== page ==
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The notion that charity begins at home has never been easier to teach children than with this enchanting gift set based on the Jewish tradition of tzadakah, in which children save coins in banks for the less fortunate. Added inspiration for contributing to worthy causes comes from Emmy Award-winning television personality Mister Rogers, whose peaceful "neighborhood" has been a comforting presence in millions of homes for more than 25 years.In the book that accompanies THE GIVING BOX, Mister Rogers teaches lessons...
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The notion that charity begins at home has never been easier to teach children than with this enchanting gift set based on the Jewish tradition of tzadakah, in which children save coins in banks for the less fortunate. Added inspiration for contributing to worthy causes comes from Emmy Award-winning television personality Mister Rogers, whose peaceful "neighborhood" has been a comforting presence in millions of homes for more than 25 years.In the book that accompanies THE GIVING BOX, Mister Rogers teaches lessons of generosity and charity through heartwarming fictional stories set in countries around the world. For children, he describes how good it feels to give to those less fortunate, and reveals how even one child's contribution can make a difference. For parents, he offers wise suggestions and practical guidelines on teaching children the moral lesson of compassion for others and the value of charity.
"Neighbors are people who care about each other. It's such a good feeling to know that you can give and receive help!"
Jamie Levine of Barnes&Noble.com spoke to Fred Rogers and found out more about The Giving Box -- and the man behind this marvelous project.
Barnes & Noble.com: Why do you think you have such a profound effect on children? How do you know so well what kids need to hear?
Fred Rogers: I think children can spot a phony a mile away. Just like the rest of us, I think they long to be in touch with honesty. And I think they sense that Mister Rogers' Neighborhood isn't a show. In fact we never use the word "show" to describe the Neighborhood. Whenever we talk about it or write about it, we refer to it as "the program" or "a television visit." It's always been a kind of offering. Like here's a neighbor...here's an uncle...here's a grandfather who lives a couple of doors away. You're welcome to visit for half an hour each day with this person who tries to understand children and offers what he thinks might be not only interesting but enlightening.
B&N.com: You do so much on TV to help strengthen a child's sense of self-esteem. How was your self-esteem as a child? What was your childhood like?
FR: My Grandfather McFeely was an important part of it. I was named for him, so I have a feeling he was nuts about me! (My name is Fred McFeely Rogers, and his name was Fred Brooks McFeely -- he was my mother's father.) Anyhow, we would go out to visit him on his farm every Sunday. He would take me for walks at his place and invariably, when we would leave, he would say something like, "You've made this day a special day for me," or "There's only one person in the whole world like you." Well, I happened to be his only grandchild for 11 years, until my sister was adopted, so that first decade was a mighty special time for me.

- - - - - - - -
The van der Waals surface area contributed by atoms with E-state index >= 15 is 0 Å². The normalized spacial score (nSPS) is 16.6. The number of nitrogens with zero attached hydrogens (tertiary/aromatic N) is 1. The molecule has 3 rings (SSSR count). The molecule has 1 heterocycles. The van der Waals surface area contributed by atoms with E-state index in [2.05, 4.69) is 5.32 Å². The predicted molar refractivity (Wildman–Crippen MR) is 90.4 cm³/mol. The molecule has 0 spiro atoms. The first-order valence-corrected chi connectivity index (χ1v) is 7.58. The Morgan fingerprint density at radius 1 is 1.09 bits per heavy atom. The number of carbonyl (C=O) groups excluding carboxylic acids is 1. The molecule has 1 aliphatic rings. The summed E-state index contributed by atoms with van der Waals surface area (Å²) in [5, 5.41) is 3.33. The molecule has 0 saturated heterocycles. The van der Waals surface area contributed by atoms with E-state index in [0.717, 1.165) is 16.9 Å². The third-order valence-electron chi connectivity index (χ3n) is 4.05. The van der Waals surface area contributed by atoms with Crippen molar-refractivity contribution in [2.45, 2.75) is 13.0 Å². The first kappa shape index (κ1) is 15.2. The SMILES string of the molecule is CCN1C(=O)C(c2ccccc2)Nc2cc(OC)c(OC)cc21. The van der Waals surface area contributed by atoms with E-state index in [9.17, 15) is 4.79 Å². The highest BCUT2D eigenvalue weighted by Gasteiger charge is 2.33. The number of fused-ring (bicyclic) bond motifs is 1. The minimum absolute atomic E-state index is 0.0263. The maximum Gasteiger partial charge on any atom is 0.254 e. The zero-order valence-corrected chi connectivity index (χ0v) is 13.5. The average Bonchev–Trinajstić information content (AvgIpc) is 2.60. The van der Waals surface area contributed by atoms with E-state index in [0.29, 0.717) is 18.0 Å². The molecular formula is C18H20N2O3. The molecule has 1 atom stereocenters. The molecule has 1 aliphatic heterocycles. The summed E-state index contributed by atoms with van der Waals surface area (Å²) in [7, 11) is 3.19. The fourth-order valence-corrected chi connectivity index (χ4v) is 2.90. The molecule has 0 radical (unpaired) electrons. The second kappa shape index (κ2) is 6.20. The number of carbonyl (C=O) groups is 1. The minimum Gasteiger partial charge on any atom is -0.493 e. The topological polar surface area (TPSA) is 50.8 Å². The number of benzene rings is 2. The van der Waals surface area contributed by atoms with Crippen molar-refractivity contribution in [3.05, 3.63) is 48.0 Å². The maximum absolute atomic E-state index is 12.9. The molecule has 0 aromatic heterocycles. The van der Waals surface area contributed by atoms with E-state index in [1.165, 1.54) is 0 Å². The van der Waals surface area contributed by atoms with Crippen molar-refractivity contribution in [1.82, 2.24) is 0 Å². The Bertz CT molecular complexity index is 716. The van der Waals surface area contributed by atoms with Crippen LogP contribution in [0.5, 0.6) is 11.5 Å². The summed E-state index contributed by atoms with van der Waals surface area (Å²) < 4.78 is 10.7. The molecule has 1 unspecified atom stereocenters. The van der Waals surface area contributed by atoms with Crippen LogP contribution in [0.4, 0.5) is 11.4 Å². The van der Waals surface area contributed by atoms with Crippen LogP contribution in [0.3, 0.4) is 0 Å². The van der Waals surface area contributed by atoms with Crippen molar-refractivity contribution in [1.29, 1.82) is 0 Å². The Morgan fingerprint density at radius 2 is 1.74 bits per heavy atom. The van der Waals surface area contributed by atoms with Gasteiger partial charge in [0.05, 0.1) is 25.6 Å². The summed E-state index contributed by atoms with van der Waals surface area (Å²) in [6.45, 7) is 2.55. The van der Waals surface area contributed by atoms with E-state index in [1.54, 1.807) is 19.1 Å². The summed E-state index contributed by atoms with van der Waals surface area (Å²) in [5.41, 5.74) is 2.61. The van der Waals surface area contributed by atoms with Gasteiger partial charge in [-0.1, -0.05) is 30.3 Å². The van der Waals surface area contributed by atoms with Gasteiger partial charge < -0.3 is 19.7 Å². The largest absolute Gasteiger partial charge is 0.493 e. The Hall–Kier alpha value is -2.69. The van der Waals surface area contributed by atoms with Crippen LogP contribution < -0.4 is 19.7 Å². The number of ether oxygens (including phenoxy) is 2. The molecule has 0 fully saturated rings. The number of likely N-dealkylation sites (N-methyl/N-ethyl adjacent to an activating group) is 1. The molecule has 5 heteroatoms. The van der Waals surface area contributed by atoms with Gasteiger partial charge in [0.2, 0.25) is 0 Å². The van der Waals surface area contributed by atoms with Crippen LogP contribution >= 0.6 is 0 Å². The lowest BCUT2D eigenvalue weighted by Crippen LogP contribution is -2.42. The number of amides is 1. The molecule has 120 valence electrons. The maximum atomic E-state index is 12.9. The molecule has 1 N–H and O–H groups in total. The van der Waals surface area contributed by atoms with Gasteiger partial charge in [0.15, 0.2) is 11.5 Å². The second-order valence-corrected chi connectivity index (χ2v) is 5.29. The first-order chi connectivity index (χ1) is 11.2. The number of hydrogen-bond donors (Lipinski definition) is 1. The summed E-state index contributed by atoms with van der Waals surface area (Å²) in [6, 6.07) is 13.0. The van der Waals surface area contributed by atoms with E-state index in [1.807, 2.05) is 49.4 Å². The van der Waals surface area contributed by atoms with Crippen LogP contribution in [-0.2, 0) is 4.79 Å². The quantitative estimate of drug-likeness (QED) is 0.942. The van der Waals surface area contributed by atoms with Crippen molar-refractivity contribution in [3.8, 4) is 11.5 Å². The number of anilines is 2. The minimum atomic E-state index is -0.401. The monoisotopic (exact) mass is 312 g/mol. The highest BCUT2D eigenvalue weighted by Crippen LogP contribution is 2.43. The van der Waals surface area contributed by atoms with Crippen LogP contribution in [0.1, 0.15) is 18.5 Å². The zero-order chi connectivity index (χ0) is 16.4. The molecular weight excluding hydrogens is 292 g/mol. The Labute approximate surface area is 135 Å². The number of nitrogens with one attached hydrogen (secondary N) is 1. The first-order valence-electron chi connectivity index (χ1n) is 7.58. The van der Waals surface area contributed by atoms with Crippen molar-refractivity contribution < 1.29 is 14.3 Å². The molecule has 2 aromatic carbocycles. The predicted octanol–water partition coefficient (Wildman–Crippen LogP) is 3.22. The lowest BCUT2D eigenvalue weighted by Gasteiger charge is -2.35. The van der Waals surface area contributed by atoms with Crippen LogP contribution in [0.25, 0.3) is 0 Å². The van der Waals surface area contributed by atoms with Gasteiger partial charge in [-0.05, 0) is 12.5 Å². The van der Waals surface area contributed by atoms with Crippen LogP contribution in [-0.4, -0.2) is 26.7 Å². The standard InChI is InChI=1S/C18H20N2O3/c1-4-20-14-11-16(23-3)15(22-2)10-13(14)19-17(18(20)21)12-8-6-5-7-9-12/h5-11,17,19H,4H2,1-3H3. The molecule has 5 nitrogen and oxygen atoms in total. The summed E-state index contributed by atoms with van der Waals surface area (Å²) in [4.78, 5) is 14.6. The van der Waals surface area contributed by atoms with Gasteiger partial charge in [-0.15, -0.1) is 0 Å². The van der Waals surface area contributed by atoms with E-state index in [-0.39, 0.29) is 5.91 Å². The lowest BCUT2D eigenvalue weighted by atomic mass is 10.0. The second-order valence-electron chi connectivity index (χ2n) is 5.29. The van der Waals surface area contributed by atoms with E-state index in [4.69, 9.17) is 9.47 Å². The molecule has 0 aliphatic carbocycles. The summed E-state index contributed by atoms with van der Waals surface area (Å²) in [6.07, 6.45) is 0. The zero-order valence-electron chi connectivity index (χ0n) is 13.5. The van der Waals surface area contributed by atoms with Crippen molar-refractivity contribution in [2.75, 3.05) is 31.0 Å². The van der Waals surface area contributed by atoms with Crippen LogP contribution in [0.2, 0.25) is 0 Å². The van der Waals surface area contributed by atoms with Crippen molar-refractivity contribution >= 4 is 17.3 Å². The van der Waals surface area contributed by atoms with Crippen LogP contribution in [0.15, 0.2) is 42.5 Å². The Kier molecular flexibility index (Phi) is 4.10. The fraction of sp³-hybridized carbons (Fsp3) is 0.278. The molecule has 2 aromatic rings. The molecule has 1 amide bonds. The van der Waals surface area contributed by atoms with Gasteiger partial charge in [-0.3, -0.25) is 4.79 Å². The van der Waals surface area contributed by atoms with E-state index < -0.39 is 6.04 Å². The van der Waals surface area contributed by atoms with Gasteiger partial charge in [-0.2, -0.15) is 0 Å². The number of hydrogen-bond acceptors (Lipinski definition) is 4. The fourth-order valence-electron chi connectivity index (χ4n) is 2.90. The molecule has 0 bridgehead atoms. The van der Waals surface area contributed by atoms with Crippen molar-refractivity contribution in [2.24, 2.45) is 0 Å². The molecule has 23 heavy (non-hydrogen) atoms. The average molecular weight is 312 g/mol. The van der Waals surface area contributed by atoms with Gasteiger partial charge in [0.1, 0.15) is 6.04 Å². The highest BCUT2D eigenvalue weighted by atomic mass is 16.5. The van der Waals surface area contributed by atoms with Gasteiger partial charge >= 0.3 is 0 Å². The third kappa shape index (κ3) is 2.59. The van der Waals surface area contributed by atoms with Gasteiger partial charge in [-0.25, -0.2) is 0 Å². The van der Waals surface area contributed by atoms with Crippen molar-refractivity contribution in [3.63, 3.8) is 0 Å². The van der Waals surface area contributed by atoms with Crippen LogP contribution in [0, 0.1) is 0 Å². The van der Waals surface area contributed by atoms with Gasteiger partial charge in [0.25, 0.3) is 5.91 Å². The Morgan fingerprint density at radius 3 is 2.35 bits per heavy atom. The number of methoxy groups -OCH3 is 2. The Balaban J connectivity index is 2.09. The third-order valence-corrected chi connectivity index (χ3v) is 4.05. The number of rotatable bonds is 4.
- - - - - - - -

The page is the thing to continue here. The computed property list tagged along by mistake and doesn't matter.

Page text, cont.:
I'll also never forget visiting my grandfather when he was in a nursing home, near the end of his life, and I was working in New York as a floor manager at NBC, floor-managing a program that he just loved. It was called The Kate Smith Hour, and it was on every day from four to five. Evidently, whenever that program would come on, he would tell the nurses, or whoever was there, "My grandson does that program." He was very proud of me.
B&N.com: In The Giving Box, you say, "Being a giver grows out of the experience of having been a receiver." What do you mean by that?
FR: I just think they go hand in hand. And it starts so early. The roots of giving and receiving start when a child is even younger than two years old. What they offer and the way it is received will be with them always. And it's your own spirit in receiving them that matters. I don't think that there's any need to fake it. Because there are plenty of things that you'll be very happy to receive. And if a child should offer you something that's just kind of messy, that they obviously didn't care about making, no big deal should be made about that. But if you understand your child well, you'll know what effort went into making something for you.
There's a story in my book that's a really good example. [A man's five-year-old son, Kevin, made a crude-looking pencil holder for him to put on his desk at the office, but the father just left this gift where he had opened it. It wasn't until Kevin's teacher told the father how much work the boy had put into making the gift -- and how he had told all the other kids he was making it for his dad's office -- that the father realized the gift was "much more than a place to put pencils. It was a container filled with his son's love."] That man really didn't know the investment his son had made in that gift. But for instance, my 11-year-old grandson loves models. There's a great big pool table in his basement covered with a sheet, and he's made an entire village out of that table. He takes me to the basement when I come by, and I delight in it. And he knows that I do. I don't have to fake it. As I said before, I think children can spot whether you're "putting on" or not, and I frankly delight in him -- and his creativity.